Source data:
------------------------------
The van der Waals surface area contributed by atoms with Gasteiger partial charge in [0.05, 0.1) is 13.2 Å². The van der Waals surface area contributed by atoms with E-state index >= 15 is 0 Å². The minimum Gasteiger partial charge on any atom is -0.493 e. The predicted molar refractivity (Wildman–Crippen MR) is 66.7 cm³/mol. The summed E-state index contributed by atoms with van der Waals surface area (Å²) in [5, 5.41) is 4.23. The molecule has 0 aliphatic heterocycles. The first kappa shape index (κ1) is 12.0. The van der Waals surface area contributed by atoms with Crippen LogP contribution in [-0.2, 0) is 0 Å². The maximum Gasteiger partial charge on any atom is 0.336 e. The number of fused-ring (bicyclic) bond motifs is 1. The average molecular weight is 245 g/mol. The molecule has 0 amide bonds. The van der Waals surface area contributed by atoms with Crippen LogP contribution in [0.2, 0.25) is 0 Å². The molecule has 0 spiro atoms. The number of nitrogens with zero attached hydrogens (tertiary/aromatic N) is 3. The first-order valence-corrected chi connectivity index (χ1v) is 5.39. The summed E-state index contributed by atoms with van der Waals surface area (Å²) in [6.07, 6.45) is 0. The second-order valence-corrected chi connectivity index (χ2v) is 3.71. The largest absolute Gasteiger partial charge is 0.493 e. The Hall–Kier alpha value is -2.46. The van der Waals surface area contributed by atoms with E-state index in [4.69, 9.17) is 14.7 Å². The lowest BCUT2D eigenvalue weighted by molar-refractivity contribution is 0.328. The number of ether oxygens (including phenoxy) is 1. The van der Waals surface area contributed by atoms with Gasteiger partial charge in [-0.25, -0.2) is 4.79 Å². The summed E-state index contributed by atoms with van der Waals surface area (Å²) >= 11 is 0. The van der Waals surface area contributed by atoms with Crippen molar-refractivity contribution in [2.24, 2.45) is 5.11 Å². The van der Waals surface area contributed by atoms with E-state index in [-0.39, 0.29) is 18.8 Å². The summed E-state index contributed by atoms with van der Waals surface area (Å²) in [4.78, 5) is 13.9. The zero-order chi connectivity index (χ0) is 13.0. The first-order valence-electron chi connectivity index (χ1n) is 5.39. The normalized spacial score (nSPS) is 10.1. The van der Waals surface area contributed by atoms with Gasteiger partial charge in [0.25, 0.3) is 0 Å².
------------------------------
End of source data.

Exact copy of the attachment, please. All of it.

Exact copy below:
The van der Waals surface area contributed by atoms with Gasteiger partial charge in [0.05, 0.1) is 13.2 Å². The van der Waals surface area contributed by atoms with E-state index >= 15 is 0 Å². The minimum Gasteiger partial charge on any atom is -0.493 e. The predicted molar refractivity (Wildman–Crippen MR) is 66.7 cm³/mol. The summed E-state index contributed by atoms with van der Waals surface area (Å²) in [5, 5.41) is 4.23. The molecule has 0 aliphatic heterocycles. The first kappa shape index (κ1) is 12.0. The van der Waals surface area contributed by atoms with Crippen LogP contribution in [-0.2, 0) is 0 Å². The maximum Gasteiger partial charge on any atom is 0.336 e. The number of fused-ring (bicyclic) bond motifs is 1. The average molecular weight is 245 g/mol. The molecule has 0 amide bonds. The van der Waals surface area contributed by atoms with Crippen LogP contribution in [0.2, 0.25) is 0 Å². The molecule has 0 spiro atoms. The number of nitrogens with zero attached hydrogens (tertiary/aromatic N) is 3. The first-order valence-corrected chi connectivity index (χ1v) is 5.39. The summed E-state index contributed by atoms with van der Waals surface area (Å²) in [6.07, 6.45) is 0. The second-order valence-corrected chi connectivity index (χ2v) is 3.71. The largest absolute Gasteiger partial charge is 0.493 e. The Hall–Kier alpha value is -2.46. The van der Waals surface area contributed by atoms with E-state index in [4.69, 9.17) is 14.7 Å². The lowest BCUT2D eigenvalue weighted by molar-refractivity contribution is 0.328. The number of ether oxygens (including phenoxy) is 1. The van der Waals surface area contributed by atoms with Gasteiger partial charge in [-0.25, -0.2) is 4.79 Å². The summed E-state index contributed by atoms with van der Waals surface area (Å²) >= 11 is 0. The van der Waals surface area contributed by atoms with Crippen molar-refractivity contribution in [2.24, 2.45) is 5.11 Å². The van der Waals surface area contributed by atoms with E-state index in [-0.39, 0.29) is 18.8 Å². The summed E-state index contributed by atoms with van der Waals surface area (Å²) in [4.78, 5) is 13.9. The zero-order chi connectivity index (χ0) is 13.0. The first-order valence-electron chi connectivity index (χ1n) is 5.39. The normalized spacial score (nSPS) is 10.1. The van der Waals surface area contributed by atoms with Gasteiger partial charge in [0.25, 0.3) is 0 Å².